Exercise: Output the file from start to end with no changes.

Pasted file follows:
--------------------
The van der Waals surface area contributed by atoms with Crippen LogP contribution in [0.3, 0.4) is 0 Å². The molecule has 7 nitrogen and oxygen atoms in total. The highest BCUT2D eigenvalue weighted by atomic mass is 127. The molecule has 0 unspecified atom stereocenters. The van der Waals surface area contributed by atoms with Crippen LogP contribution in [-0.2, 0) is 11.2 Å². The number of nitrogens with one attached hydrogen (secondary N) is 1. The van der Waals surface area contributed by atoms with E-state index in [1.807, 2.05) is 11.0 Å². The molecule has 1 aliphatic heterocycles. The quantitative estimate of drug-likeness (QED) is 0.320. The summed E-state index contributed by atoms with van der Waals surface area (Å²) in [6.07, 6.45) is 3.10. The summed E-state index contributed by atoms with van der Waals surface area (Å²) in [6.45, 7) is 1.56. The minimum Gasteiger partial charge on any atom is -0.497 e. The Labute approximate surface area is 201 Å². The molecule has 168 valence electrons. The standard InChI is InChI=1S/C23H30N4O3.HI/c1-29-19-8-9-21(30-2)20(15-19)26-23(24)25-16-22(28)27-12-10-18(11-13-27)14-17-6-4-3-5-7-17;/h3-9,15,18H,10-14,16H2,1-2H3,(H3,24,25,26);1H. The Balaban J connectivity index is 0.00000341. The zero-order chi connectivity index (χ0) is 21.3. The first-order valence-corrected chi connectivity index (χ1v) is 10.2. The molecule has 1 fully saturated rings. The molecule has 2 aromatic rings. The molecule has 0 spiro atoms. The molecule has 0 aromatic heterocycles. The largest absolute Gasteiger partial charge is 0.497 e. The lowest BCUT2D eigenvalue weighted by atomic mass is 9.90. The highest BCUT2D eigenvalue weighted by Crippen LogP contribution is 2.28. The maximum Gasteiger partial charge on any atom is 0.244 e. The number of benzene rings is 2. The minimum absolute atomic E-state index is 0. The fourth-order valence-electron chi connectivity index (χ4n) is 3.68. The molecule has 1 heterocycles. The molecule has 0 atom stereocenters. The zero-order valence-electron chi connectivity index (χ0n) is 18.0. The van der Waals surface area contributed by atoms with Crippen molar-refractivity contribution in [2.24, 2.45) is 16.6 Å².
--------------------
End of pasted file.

The van der Waals surface area contributed by atoms with Crippen LogP contribution in [0.3, 0.4) is 0 Å². The molecule has 7 nitrogen and oxygen atoms in total. The highest BCUT2D eigenvalue weighted by atomic mass is 127. The molecule has 0 unspecified atom stereocenters. The van der Waals surface area contributed by atoms with Crippen LogP contribution in [-0.2, 0) is 11.2 Å². The number of nitrogens with one attached hydrogen (secondary N) is 1. The van der Waals surface area contributed by atoms with E-state index in [1.807, 2.05) is 11.0 Å². The molecule has 1 aliphatic heterocycles. The quantitative estimate of drug-likeness (QED) is 0.320. The summed E-state index contributed by atoms with van der Waals surface area (Å²) in [6.07, 6.45) is 3.10. The summed E-state index contributed by atoms with van der Waals surface area (Å²) in [6.45, 7) is 1.56. The minimum Gasteiger partial charge on any atom is -0.497 e. The Labute approximate surface area is 201 Å². The molecule has 168 valence electrons. The standard InChI is InChI=1S/C23H30N4O3.HI/c1-29-19-8-9-21(30-2)20(15-19)26-23(24)25-16-22(28)27-12-10-18(11-13-27)14-17-6-4-3-5-7-17;/h3-9,15,18H,10-14,16H2,1-2H3,(H3,24,25,26);1H. The Balaban J connectivity index is 0.00000341. The zero-order chi connectivity index (χ0) is 21.3. The first-order valence-corrected chi connectivity index (χ1v) is 10.2. The molecule has 1 fully saturated rings. The molecule has 2 aromatic rings. The molecule has 0 spiro atoms. The molecule has 0 aromatic heterocycles. The largest absolute Gasteiger partial charge is 0.497 e. The lowest BCUT2D eigenvalue weighted by atomic mass is 9.90. The highest BCUT2D eigenvalue weighted by Crippen LogP contribution is 2.28. The maximum Gasteiger partial charge on any atom is 0.244 e. The number of benzene rings is 2. The minimum absolute atomic E-state index is 0. The fourth-order valence-electron chi connectivity index (χ4n) is 3.68. The molecule has 1 heterocycles. The molecule has 0 atom stereocenters. The zero-order valence-electron chi connectivity index (χ0n) is 18.0. The van der Waals surface area contributed by atoms with Crippen molar-refractivity contribution in [2.24, 2.45) is 16.6 Å².